Jump to content


  • Content Count

  • Joined

  • Last visited

Recent Profile Visitors

The recent visitors block is disabled and is not being shown to other users.

  1. Thanks for the welcomes, everyone!
  2. Greg, you're right about the bow in the photos.. maybe it's just a weird angled photo that I attached. This looks pretty frickin close to me (Marquardt's book cover on the left, Occre model on the right):
  3. Hello Mark, and thank you for your response! I was going to base my build off Karl Marquardt's book, "HMS Beagle: Survey Ship Extraordinary (Anatomy of the Ship)." I just ordered a used copy and haven't received it yet, but I'm making the assumption that the book has enough information in it to support a scratch build. I was comparing the Occre photos to Marquardt's build and Occre looks to be close. Photos of Marquardt's Beagle from "The Voyage of the Beagle: Darwin's Extraordinary Adventure Aboard FitzRoy's Famous Survey Ship," by James Taylor. Occre photos: Here's another build, based off of Marquardt's work: http://www.ajmundo.com/boats/beagle/
  4. Hi All, Just started posting after months of lurking, and am very happy to participate in the discussion of this hobby. I posted my intro just moments ago, and here's my first query to you all: My magnum opus in this hobby is to build as accurate a rendition possible of the HMS Beagle. I am aware that a lot of information on it is muddled or lost. I'm guessing that no one bothered keeping tabs on it during its existence... understandably so, when their most famous passenger didn't receive worldwide acclaim until decades after *the* voyage. I am also aware of the issues surrounding the authenticity of the Mamoli kit, being likely based on the Revell kit, which in turn was a cash-grab reissue of their Bounty. Occre recently came out with a Beagle kit. it even has a little beagle figurehead! How cute! I was wondering if anyone can comment on the accuracy of this kit? When I compare the few photos I've seen of it to Marquardt's build, some of the details, albeit out of scale, seem impressively dead on, yet details like the bow shape seem completely different (Marquardt having a bluff bow and the Occre kit being a pointy one). Are these differences historically arguable? Given my ambition, is this kit close enough where I can probably make minor corrections as needed to the kit, or should I just scratch build the thing? Thanks guys, Raymond
  5. Hi Everyone, I've been an on and off modeler since the late 90s... fairly recently just got switched back on. I was a member of drydockmodels but I see that it's no longer around. In this iteration of my foray into modeling: Current build is a Midwest Sakonnet day sailer to remember what it was like to glue my fingers together again. I'll post a build log in the near future. Long term ambitions: -- An accurate rendition of the HMS Beagle (just purchased a used copy of the Anatomy of the Ship book for this.. the price has risen to over $100 since it's been out of print but my wife has convinced me that I should either cough up the cash now or regret it later when it gets even more expensive). -- The Model Shipways USS Constitution, which is both a tribute/homage and an adult do-over for my first ship kit that got me into this hobby in the first place: the Revell 1:196 resin hull kit that I built when I was a child. Other kits that I've picked up recently to hone my skills for these two ambitions: -- Model Shipways Glad Tidings / Pinky -- Model Shipways Armed Longboat 1:24 -- Model Shipways Syren Also picked up some Byrnes tools that i ogled years ago: the table saw, thickness sander, and disc sander. To me, this means that I'm putting a ring on it, and declaring my commitment to ship modeling. So, as you can see, regardless of how my involvement may rise and fall in the upcoming years, you guys are probably stuck with me for life. I've also concurrently taken up woodworking, as I'm thinking that working at a miniature and real life furniture scale would do well to build complementary skills. Other hobbies: Martial arts (i've been in the off phase for the past few years, but have ~15 years of practice minus the sabbaticals), amateur motorcycle road racing (600cc production and supersport, and 450cc production and supersport; still active in this), and freshwater planted aquariums (this one is in its off phase). I've actively been lurking on this site for the last several months. Although I'm much more of a reader than a poster , I hope to get [re]acquainted with you all. It'll be a fun ride. -Raymond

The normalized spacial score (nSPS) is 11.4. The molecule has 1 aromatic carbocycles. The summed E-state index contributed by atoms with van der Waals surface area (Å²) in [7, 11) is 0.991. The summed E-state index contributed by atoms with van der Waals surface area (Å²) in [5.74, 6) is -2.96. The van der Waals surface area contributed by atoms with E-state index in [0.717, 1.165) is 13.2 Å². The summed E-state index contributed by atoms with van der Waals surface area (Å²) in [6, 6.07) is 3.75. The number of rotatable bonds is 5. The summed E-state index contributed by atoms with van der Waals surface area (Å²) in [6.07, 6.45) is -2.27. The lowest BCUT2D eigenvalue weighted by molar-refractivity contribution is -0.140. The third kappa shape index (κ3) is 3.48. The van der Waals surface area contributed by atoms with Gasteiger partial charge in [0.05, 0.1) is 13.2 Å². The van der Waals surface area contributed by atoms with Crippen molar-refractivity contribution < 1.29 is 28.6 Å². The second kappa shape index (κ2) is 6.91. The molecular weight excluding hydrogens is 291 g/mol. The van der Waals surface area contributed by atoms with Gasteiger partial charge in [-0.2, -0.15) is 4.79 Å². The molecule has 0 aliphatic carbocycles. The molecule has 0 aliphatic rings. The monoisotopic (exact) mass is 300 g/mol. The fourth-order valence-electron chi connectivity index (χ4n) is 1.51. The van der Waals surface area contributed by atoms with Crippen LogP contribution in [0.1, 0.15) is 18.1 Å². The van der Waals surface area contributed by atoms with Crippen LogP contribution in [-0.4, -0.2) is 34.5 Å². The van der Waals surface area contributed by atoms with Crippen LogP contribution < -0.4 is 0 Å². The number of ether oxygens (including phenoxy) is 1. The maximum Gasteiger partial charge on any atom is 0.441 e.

About us

Modelshipworld - Advancing Ship Modeling through Research

SSL Secured

Your security is important for us so this Website is SSL-Secured

NRG Mailing Address

Nautical Research Guild
237 South Lincoln Street
Westmont IL, 60559-1917

About the NRG

If you enjoy building ship models that are historically accurate as well as beautiful, then The Nautical Research Guild (NRG) is just right for you.

The Guild is a non-profit educational organization whose mission is to “Advance Ship Modeling Through Research”. We provide support to our members in their efforts to raise the quality of their model ships.

The Nautical Research Guild has published our world-renowned quarterly magazine, The Nautical Research Journal, since 1955. The pages of the Journal are full of articles by accomplished ship modelers who show you how they create those exquisite details on their models, and by maritime historians who show you the correct details to build. The Journal is available in both print and digital editions. Go to the NRG web site (www.thenrg.org) to download a complimentary digital copy of the Journal. The NRG also publishes plan sets, books and compilations of back issues of the Journal and the former Ships in Scale and Model Ship Builder magazines.

Our Emblem

Modelshipworld - Advancing Ship Modeling through Research
  • Create New...